Continued deforestation of the Amazon rainforest could diminish the amount of rain that falls in the Amazon River basin. Such a decline could potentially alter the region’s climate, disrupting rainforest ecosystems and impacting local economies, a new report published by the American Geophysical Union claims.

According to the authors, Dominick Spracklen from the University of Leeds in the UK and Luis Garcia-Carreras from Stockholm University in Sweden, drought years could become the norm for the Amazon by 2050 if deforestation rates rebound. Should these rates revert back to pre-2004 levels, by the middle of the century annual rainfall in the Amazon could be less than the yearly amount of rain the region receives during drought years.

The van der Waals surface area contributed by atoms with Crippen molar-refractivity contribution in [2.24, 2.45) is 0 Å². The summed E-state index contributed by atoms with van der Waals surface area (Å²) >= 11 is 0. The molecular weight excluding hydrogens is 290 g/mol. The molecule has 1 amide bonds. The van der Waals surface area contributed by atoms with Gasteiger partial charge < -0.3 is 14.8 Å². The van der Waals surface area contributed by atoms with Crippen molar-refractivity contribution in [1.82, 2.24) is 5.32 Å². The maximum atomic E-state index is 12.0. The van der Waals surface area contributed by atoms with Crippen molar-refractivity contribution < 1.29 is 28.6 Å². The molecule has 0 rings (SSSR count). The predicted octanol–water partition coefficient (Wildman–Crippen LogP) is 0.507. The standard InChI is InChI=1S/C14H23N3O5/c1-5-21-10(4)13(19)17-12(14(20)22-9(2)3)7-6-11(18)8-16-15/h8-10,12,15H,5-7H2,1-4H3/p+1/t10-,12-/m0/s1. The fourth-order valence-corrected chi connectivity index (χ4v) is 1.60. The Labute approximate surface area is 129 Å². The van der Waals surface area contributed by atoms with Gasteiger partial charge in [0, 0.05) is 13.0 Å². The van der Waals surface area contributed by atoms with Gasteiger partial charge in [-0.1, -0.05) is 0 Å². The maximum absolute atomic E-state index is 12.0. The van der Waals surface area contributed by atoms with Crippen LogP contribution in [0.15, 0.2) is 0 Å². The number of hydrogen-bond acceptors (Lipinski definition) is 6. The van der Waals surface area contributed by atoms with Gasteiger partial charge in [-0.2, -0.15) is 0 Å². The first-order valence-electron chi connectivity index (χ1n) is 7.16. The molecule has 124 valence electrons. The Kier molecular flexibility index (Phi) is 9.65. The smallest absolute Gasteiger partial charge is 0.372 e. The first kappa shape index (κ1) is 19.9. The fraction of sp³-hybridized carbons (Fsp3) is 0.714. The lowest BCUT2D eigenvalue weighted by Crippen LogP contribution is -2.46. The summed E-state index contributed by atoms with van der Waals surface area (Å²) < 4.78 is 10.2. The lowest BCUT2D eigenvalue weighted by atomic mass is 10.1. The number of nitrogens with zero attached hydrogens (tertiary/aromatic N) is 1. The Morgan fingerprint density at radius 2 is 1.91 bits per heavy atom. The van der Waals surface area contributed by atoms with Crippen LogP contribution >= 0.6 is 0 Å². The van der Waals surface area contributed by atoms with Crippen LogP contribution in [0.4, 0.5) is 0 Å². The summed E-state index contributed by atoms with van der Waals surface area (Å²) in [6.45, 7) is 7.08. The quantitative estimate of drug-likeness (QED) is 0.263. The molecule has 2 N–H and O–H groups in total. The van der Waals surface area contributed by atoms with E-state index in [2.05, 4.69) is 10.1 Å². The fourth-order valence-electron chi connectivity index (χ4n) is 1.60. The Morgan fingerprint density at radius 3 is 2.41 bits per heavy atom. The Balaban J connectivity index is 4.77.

Recent droughts in the Amazon in 2005 and 2010 showed that sustained reductions in rainfall could have massive consequences for Brazil’s economy, Spracklen said. Less rain could affect agriculture, which currently generates US$15B a year for Brazil’s economy, and hydropower which generates 65% of the country’s electricity.

Furthermore the Amazon rainforest plays an important role in the global carbon cycle, so changes to Amazonian climate could affect global climate and weather, the study’s authors go on to explain.

Deforestation of the Brazilian Amazon started on a large scale in the 1970s and peaked in 2004 before government restrictions curbed land clearing practices there. In recent years deforestation has increased in other Amazonian countries and Brazil is now facing pressure to convert more forest to pasture and crop land.